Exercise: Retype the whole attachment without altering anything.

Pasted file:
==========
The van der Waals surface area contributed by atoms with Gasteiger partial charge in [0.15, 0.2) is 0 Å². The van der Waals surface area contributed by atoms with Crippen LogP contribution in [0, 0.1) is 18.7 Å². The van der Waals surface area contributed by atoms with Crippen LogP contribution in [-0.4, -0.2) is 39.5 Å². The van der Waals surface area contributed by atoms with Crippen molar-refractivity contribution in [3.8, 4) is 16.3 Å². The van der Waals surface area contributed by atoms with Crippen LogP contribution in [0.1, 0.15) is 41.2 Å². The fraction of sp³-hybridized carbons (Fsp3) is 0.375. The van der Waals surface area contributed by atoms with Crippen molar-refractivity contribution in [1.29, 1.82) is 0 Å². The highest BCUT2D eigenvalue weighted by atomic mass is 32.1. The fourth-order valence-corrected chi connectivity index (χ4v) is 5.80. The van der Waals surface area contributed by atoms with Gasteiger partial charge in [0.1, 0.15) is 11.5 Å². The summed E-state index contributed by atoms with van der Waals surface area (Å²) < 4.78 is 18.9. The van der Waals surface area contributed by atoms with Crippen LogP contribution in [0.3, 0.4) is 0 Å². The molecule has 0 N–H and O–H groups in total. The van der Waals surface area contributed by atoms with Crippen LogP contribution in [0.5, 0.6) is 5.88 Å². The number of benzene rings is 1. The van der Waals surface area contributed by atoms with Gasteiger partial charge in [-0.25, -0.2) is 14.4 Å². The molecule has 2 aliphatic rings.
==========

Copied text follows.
The van der Waals surface area contributed by atoms with Gasteiger partial charge in [0.15, 0.2) is 0 Å². The van der Waals surface area contributed by atoms with Crippen LogP contribution in [0, 0.1) is 18.7 Å². The van der Waals surface area contributed by atoms with Crippen LogP contribution in [-0.4, -0.2) is 39.5 Å². The van der Waals surface area contributed by atoms with Crippen molar-refractivity contribution in [3.8, 4) is 16.3 Å². The van der Waals surface area contributed by atoms with Crippen LogP contribution in [0.1, 0.15) is 41.2 Å². The fraction of sp³-hybridized carbons (Fsp3) is 0.375. The van der Waals surface area contributed by atoms with Crippen molar-refractivity contribution in [1.29, 1.82) is 0 Å². The highest BCUT2D eigenvalue weighted by atomic mass is 32.1. The fourth-order valence-corrected chi connectivity index (χ4v) is 5.80. The van der Waals surface area contributed by atoms with Gasteiger partial charge in [0.1, 0.15) is 11.5 Å². The summed E-state index contributed by atoms with van der Waals surface area (Å²) < 4.78 is 18.9. The van der Waals surface area contributed by atoms with Crippen LogP contribution in [0.3, 0.4) is 0 Å². The molecule has 0 N–H and O–H groups in total. The van der Waals surface area contributed by atoms with Crippen LogP contribution in [0.5, 0.6) is 5.88 Å². The number of benzene rings is 1. The van der Waals surface area contributed by atoms with Gasteiger partial charge in [-0.25, -0.2) is 14.4 Å². The molecule has 2 aliphatic rings.